Respondent to file its Statement of Defence
Claimant to file its Replication (if any)
Respondent to file Rejoinder (if any)
Claimant to file its factual witness statements (with expert witness statements, if any)
Respondent to file its factual witness statements (with expert witness statements, if any)
Claimant to file its replying witness statements (if any)

The parties must agree to the arbitration timetable and the dates set out therein. The table below is a typical example of the dates to be determined for each step in the proceedings


Service of pleadings and documents

The parties must agree on the service of pleadings and documents i.e., by email and / or hard copy.



Witness statements to stand as evidence (under oath) in chief and any additional evidence over and above that set out in the witness statements must be confirmed.


Witness statements

The parties must confirm the service of witness statements i.e., the factual witness statements (including rebuttal statements), as supplemented if applicable, will stand as evidence in chief, subject to the witness confirming the contents of the statement under oath at which time every witness may clarify any errors in the statement. The parties may also confirm if the Arbitrator shall have a general discretion to allow either party to lead additional evidence over and above that set out in the witness statements.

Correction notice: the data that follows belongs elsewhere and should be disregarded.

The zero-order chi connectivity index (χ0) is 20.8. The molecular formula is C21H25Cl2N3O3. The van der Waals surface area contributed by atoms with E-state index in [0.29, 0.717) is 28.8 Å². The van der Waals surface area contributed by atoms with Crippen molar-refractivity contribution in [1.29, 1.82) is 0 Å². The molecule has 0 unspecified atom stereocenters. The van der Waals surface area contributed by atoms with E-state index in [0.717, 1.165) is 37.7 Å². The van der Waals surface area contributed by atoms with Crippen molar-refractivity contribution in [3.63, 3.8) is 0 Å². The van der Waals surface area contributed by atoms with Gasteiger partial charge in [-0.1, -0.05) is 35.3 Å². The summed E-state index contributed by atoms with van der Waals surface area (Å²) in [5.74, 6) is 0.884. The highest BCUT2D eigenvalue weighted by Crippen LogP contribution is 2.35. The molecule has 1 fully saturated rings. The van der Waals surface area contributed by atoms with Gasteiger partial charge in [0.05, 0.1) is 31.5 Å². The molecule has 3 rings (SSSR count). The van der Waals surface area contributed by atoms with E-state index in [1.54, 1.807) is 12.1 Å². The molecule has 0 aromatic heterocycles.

Interlocutory applications

The procedures of interlocutory applications must be agreed between the parties. For example, A Party (the “Applicant”) shall be entitled to set out in an email addressed to the Arbitrator and the other Party its application, the  basis  therefore  and  any  representations  or  submissions  it wishes to make (the “Application”) and The other Party will be entitled to respond within one week or such  other  time  as  the  Arbitrator  should  allow,  by  email addressed  to  the  Arbitrator  and  the  Applicant  setting  out  its opposition,  the  basis  therefore  and  any  representations  or submissions it wishes to make (the “Opposition”).